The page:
I’m focusing on the interplay of gender, power, and leadership and how gender norms impact how we perceive an exercise of power and leadership influence. I’ve got a bit to go to get that fine-tune but particularly, I have an interest around having grown up for myself. My mom stayed at home, raising the seven kids, the girls to the inside jobs, the boys to the outside jobs. I never even vaguely considered myself as someone who could be a leader or a powerful person because the word powerful was always associated with greedy rich people in my world map. I know I met so many women in particular whose notions of power and ideas of self-identity as leaders get in the way of exercising power having a greater way of doing greater good in the world.
That’s interesting because one of the chapters that Maja and I wrote was about gender and its impact on perception. You might want to listen to one of the shows. I had Joe Lurie from UC Berkeley on. He had a good book on perception. He gets into some of that and in his book might fascinate you it was an interesting show as well. I know that’s a huge undertaking and I admire anybody who can process.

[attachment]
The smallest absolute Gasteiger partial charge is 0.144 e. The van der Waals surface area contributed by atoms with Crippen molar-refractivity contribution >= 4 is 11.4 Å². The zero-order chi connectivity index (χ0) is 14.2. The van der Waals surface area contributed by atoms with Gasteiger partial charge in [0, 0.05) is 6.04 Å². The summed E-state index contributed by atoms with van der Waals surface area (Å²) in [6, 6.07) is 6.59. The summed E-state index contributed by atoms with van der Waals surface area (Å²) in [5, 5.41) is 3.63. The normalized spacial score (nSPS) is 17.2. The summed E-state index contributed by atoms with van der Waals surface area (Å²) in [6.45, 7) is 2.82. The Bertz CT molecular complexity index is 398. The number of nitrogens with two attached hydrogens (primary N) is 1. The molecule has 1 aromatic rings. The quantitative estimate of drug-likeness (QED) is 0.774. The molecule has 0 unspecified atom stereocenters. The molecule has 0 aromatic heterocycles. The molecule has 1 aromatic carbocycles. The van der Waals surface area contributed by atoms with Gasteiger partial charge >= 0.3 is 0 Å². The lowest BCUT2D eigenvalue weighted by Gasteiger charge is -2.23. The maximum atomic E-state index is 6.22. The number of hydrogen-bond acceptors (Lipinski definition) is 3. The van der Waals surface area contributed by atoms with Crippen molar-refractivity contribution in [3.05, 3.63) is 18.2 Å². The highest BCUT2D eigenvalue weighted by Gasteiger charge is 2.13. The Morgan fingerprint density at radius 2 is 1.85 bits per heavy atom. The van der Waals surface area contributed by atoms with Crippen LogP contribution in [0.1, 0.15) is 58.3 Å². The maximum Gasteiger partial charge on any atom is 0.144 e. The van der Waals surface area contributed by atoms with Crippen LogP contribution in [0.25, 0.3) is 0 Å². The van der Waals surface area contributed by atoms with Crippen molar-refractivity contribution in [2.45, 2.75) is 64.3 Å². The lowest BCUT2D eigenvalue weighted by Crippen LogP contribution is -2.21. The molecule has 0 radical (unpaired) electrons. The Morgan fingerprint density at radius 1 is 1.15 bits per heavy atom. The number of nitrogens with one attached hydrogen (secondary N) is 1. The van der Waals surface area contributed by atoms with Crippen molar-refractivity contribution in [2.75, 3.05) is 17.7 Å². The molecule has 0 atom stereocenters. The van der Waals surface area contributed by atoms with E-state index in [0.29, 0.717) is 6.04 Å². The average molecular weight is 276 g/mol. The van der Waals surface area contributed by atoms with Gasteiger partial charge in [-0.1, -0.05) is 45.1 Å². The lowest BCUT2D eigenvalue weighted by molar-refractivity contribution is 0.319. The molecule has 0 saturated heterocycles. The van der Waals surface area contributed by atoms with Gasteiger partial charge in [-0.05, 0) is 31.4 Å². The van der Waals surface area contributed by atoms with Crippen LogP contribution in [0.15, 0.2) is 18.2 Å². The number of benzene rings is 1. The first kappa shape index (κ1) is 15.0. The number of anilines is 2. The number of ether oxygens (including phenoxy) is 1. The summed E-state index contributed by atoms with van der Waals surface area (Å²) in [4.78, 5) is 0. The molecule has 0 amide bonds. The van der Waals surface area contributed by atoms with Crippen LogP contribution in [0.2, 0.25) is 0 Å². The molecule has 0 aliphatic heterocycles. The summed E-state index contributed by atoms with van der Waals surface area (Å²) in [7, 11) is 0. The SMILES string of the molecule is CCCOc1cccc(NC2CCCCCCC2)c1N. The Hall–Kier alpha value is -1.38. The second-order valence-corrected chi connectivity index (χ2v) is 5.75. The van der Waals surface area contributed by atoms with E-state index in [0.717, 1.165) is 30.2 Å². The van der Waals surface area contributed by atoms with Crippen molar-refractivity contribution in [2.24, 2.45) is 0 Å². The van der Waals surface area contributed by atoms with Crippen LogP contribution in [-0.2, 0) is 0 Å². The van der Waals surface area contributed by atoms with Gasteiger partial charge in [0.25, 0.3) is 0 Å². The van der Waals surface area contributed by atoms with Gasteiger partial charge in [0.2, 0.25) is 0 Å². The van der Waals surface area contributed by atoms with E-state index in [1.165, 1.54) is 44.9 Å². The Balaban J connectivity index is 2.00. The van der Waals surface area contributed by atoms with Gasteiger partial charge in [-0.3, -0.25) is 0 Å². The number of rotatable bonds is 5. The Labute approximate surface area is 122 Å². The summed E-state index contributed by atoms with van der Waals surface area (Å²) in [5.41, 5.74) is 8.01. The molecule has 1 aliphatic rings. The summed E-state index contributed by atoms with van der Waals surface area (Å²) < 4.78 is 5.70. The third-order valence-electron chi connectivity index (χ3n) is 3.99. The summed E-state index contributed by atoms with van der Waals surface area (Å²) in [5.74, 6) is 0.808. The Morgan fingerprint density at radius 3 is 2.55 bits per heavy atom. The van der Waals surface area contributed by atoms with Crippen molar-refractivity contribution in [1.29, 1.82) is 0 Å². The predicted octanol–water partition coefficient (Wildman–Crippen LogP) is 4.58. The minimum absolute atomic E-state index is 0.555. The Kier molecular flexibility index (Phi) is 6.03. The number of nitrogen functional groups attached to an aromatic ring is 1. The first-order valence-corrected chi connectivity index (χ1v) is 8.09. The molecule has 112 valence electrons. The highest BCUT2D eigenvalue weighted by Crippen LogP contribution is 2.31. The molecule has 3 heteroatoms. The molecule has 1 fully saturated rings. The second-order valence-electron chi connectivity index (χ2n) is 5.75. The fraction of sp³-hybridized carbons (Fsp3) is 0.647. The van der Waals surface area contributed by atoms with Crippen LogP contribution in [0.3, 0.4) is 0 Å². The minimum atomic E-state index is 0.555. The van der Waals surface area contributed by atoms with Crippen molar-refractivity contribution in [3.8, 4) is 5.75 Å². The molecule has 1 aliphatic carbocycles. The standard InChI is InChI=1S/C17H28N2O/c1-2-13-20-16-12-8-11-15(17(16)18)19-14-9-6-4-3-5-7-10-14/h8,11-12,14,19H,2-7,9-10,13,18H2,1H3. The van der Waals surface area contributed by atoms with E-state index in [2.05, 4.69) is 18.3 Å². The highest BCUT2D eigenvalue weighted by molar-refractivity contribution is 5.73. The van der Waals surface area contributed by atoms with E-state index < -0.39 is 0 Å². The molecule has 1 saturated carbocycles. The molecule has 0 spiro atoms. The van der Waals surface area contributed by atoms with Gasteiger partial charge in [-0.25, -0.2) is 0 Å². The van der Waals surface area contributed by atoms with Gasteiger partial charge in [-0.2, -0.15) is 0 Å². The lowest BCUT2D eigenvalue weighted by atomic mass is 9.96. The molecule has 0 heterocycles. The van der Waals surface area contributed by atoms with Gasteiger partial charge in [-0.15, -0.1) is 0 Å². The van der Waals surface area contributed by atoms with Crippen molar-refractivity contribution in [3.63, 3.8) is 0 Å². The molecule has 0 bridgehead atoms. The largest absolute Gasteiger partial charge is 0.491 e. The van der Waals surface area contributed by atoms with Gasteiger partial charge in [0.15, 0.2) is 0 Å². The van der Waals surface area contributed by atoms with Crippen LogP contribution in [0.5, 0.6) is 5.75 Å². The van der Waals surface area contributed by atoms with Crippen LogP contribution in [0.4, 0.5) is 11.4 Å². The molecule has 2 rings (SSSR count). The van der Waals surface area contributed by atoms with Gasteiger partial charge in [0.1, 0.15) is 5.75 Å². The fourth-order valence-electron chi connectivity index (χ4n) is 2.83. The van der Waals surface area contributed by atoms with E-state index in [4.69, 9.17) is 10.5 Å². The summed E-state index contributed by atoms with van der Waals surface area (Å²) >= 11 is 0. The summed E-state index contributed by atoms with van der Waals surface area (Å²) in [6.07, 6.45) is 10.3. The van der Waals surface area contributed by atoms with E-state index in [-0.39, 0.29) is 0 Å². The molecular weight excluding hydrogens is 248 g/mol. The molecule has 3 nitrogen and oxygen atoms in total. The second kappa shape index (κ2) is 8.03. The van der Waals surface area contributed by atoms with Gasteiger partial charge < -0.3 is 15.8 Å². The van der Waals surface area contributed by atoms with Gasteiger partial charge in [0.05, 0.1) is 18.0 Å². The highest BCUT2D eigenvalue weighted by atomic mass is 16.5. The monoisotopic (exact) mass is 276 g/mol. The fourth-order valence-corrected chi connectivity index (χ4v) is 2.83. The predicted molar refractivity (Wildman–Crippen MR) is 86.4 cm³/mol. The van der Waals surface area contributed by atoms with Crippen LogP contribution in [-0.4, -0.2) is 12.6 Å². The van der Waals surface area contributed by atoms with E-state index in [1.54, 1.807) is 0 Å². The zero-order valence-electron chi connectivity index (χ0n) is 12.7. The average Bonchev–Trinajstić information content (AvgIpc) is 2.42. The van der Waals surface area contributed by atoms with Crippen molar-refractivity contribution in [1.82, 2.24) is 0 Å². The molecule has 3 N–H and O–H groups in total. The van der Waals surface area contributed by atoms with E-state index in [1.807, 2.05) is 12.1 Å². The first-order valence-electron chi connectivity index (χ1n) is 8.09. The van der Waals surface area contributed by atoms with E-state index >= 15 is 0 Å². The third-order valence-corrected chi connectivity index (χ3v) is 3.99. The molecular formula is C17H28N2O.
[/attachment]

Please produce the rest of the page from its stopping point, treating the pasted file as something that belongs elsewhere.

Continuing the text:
It comes back to when you were talking about that. It comes back to at the core of so much of my work is around embracing the discomfort. That is a prerequisite for us to learn, grow and thrive. We have to be willing to go, “This is going to be uncomfortable.” Climbing Kilimanjaro, writing a book, doing a PhD, leading a team is and making a meaningful change in your life is uncomfortable. If we embrace that emotional discomfort, even the physical discomfort, as part of what it takes it shifts our relationship to it. You go, “This is part of it all,” versus, “I shouldn’t be feeling this way and I need to avoid this.”